Baltimore-based Wide Angle Youth Media receives only about 2 percent of its budget from the federal government, but that doesn't mean officials there were alarmed any less by the news that President Donald Trump is looking to slash federal arts programs.
The loss of federal funding could be just the start of a downhill slide, officials at Wide Angle and many other local arts organizations fear.
"If you start pulling out the national piece, then the state piece starts to fall apart," said Susan Malone, executive director of the group, which provides arts education for Baltimore youths. "There's just not enough resources there, if you start to dismantle the funding pyramid we have put together."
And it's not only the actual loss of dollars that organizations fear. For many groups, federal funding — through the National Endowment for the Arts, the National Endowment for the Humanities and the Institute of Museum and Library Services, all of which would be eliminated under the president's budget proposal — serves as a seal of approval, a signal to other potential donors that the group is legitimate and the project is viable.
"That money provides the validation you need as an organization," said Malone. "It says that you are an organization of value."
Michael Ross, managing director for Center Stage, agreed: "The NEA is saying, 'We are supporting this great project,' and then we can use that to leverage other dollars to also support that kind of work."
Trump's budget proposal, which included a $54 billion increase in defense spending, is preliminary and must be approved by Congress. Arts programs have been a constant target of conservative legislators; President Ronald Reagan once proposed eliminating the NEA but was talked out of it by, among others, his friend Charlton Heston.
The total funding for the NEA, NEH and IMLS in the current budget is $526 million. Trump's proposal would also eliminate the Corporation for Public Broadcasting and its $445 million budget. Addressing that proposed cut, White House budget director Mick Mulvaney said on MSNBC, "Can we really continue to ask a coal miner in West Virginia or a single mom in Detroit to pay for these programs? The answer was no. We can ask them to pay for defense, and we will, but we can't ask them to continue to pay for the Corporation for Public Broadcasting."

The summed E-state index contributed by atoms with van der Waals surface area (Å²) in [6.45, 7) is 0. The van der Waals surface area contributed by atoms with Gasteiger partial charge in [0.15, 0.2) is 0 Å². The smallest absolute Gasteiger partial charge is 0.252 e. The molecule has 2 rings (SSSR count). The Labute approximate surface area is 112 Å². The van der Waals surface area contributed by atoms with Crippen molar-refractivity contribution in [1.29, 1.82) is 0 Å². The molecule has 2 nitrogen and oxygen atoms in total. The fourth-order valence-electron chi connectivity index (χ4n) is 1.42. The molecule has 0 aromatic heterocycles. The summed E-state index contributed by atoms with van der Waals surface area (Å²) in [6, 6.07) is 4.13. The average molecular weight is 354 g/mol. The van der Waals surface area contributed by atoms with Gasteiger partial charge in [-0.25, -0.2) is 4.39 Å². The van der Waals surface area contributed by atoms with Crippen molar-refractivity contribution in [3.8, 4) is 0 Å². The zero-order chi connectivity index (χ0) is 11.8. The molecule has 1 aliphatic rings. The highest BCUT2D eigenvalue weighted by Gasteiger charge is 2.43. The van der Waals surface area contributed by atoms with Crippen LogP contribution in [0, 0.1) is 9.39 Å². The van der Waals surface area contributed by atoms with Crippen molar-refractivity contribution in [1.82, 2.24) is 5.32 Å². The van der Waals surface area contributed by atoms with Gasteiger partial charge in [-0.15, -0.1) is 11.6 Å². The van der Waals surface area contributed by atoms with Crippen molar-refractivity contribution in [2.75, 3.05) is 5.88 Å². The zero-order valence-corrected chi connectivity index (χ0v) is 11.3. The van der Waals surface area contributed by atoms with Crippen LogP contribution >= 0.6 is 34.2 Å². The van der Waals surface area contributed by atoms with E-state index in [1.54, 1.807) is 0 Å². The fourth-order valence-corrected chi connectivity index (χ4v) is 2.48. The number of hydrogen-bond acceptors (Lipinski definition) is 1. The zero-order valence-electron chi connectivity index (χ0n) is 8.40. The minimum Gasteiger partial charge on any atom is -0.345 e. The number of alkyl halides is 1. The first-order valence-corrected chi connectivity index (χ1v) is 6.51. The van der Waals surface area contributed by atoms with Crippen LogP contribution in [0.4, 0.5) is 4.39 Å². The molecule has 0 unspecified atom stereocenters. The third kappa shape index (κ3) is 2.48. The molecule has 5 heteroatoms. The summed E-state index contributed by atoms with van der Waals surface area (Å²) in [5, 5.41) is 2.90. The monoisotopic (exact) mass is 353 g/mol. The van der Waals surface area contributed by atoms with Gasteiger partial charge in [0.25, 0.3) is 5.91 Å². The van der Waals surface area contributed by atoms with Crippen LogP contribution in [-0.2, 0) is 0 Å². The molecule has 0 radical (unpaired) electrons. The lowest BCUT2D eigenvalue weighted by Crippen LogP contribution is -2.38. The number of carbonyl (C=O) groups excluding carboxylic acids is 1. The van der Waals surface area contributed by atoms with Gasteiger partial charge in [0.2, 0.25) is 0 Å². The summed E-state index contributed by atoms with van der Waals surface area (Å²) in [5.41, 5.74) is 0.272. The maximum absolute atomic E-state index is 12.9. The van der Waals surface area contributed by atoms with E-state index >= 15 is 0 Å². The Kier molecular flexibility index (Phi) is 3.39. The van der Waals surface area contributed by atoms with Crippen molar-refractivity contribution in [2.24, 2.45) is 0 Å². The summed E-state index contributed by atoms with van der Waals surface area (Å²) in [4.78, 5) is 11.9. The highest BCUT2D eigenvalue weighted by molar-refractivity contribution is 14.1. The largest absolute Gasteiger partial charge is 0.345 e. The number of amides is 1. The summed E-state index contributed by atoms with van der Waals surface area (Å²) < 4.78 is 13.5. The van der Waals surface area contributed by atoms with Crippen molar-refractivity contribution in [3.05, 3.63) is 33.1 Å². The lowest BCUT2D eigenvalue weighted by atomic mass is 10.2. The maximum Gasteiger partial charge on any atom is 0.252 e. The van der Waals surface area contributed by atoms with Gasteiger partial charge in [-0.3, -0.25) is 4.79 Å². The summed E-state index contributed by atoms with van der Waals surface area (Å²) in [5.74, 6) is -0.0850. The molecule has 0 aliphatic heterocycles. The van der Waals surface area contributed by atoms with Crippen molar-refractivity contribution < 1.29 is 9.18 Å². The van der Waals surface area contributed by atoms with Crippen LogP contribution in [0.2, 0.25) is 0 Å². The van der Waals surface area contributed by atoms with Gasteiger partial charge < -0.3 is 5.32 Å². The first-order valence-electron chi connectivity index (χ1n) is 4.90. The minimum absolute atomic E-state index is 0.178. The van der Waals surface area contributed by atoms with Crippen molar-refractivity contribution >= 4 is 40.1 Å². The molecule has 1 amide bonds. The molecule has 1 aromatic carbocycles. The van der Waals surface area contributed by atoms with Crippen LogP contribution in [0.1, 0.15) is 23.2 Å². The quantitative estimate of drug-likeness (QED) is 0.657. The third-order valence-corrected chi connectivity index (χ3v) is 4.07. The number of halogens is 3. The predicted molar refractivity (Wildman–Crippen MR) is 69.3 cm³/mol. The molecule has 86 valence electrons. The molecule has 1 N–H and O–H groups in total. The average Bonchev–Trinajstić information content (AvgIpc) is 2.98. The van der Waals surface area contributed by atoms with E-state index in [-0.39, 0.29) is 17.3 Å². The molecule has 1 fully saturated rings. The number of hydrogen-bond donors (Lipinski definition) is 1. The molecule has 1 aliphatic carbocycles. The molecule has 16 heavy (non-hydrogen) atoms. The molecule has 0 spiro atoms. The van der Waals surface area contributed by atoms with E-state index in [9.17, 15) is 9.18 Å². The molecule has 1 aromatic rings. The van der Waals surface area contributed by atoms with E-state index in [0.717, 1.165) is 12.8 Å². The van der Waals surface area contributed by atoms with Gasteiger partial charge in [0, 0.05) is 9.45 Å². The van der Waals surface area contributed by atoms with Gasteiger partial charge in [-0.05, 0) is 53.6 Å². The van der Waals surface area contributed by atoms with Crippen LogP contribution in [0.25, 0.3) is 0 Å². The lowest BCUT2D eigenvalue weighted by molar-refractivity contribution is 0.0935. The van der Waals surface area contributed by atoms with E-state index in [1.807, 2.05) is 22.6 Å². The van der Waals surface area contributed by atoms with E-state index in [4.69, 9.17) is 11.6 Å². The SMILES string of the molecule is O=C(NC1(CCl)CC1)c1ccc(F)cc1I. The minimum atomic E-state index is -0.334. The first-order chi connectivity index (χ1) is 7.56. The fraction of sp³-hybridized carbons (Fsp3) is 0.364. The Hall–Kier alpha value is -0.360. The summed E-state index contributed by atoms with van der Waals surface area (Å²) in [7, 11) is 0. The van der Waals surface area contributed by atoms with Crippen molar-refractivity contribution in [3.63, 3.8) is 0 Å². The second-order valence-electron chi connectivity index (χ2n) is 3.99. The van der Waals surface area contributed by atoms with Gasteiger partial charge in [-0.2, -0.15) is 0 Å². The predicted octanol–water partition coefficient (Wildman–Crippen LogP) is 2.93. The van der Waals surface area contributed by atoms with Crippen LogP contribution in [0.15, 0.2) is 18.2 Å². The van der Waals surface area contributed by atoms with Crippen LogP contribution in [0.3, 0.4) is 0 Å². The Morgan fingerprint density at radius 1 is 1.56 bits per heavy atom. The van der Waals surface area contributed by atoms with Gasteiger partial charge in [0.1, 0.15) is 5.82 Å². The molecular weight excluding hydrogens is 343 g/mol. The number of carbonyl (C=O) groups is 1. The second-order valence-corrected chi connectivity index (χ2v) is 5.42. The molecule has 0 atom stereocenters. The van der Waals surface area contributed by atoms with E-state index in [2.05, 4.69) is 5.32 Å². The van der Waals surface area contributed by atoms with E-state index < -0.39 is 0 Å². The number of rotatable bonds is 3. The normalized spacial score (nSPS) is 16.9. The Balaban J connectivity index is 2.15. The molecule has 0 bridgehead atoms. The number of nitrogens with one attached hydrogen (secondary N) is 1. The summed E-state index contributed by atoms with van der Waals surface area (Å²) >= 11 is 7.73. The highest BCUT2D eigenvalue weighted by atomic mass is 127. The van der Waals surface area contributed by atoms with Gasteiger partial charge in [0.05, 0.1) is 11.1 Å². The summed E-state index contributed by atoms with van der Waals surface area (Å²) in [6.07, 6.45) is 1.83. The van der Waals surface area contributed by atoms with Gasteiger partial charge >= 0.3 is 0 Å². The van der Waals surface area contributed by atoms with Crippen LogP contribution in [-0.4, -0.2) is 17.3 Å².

In 2016, groups in Maryland received 19 grants from the NEA, worth a total of $520,000. That same year, 11 grants were awarded to Maryland groups and individuals by the NEH, worth over $1.46 million. The IMLS sent almost $2.9 million to the state.
Arts organizations are urging supporters to contact their legislators, post on social media and otherwise raise their voices against the proposed budget cuts.
"We all just need to be incredibly vocal and not just sit back and be paralyzed by what could be devastating," Wide Angle's Malone said. "There's too much on the table right now for us to be quiet."
Locally, the Maryland Institute College of Art received $200,000 from the NEA for the current fiscal year to assist with four programs. Center Stage received $90,000, to help fund two projects. Wide Angle received $15,000 from the NEA.
At the Baltimore Museum of Art, recent NEH grants have included $750,000 to support conservation, while the NEA has provided $40,000 to support the recent "Matisse/Diebenkorn" exhibit and $25,000 for the just-opened "Off the Shelf: Modern & Contemporary Artists' Books" exhibit. The NEA also approved a $2 million indemnity program for "Matisse/Diebenkorn."
This year, Highlandtown's Creative Alliance received $15,000, part of its operating budget of $12 million.
Since 2010, the Walters Art Museum has received $289,000 from the NEA, $1.7 million from the NEH and $1.2 million from the IMLS.
"We've really been able to capitalize on government support and leverage private philanthropy against it," said Julia Marciari-Alexander, executive director of the Walters, which has a current operating budget of $14.6 million. "Everything is dependent on the amazing grants that we get from these institutions."
At Maryland Humanities, which runs its own free educational programs and helps fund other nonprofit groups, executive director Phoebe Stein says slashing arts budgets is more than a matter of simple dollars and cents.
"We really do believe that government support for the humanities really makes our nation, when we have thoughtful and informed citizens who are committed to lifelong learning," said Stein, whose organization received about half its $1.55 million budget for the last fiscal year — $798,000 — from the NEH. "We believe a better-informed citizenry strengthens our economy as well. ... The value of the humanities far outweighs the cost, particularly in these divided times."